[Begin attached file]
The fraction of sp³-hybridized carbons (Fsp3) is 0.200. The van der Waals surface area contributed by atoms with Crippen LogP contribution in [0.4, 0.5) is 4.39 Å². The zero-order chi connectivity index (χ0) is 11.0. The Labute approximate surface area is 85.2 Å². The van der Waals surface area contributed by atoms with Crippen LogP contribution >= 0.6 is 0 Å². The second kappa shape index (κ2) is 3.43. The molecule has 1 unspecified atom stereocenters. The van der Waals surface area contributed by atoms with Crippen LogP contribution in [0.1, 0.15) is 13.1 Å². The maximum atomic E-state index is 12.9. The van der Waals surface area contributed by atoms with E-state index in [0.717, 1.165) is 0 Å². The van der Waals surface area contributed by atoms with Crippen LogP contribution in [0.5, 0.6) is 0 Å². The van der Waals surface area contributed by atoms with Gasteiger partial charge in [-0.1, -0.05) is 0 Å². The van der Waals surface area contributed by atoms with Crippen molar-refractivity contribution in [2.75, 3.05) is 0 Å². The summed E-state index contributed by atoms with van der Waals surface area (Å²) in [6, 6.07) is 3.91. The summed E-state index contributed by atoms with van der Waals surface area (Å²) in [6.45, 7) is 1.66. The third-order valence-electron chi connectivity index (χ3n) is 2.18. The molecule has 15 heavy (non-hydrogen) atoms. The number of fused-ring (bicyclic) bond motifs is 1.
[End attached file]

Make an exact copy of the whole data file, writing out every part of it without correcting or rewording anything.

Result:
The fraction of sp³-hybridized carbons (Fsp3) is 0.200. The van der Waals surface area contributed by atoms with Crippen LogP contribution in [0.4, 0.5) is 4.39 Å². The zero-order chi connectivity index (χ0) is 11.0. The Labute approximate surface area is 85.2 Å². The van der Waals surface area contributed by atoms with Crippen LogP contribution >= 0.6 is 0 Å². The second kappa shape index (κ2) is 3.43. The molecule has 1 unspecified atom stereocenters. The van der Waals surface area contributed by atoms with Crippen LogP contribution in [0.1, 0.15) is 13.1 Å². The maximum atomic E-state index is 12.9. The van der Waals surface area contributed by atoms with E-state index in [0.717, 1.165) is 0 Å². The van der Waals surface area contributed by atoms with Crippen LogP contribution in [0.5, 0.6) is 0 Å². The van der Waals surface area contributed by atoms with Gasteiger partial charge in [-0.1, -0.05) is 0 Å². The van der Waals surface area contributed by atoms with Crippen molar-refractivity contribution in [2.75, 3.05) is 0 Å². The summed E-state index contributed by atoms with van der Waals surface area (Å²) in [6, 6.07) is 3.91. The summed E-state index contributed by atoms with van der Waals surface area (Å²) in [6.45, 7) is 1.66. The third-order valence-electron chi connectivity index (χ3n) is 2.18. The molecule has 15 heavy (non-hydrogen) atoms. The number of fused-ring (bicyclic) bond motifs is 1.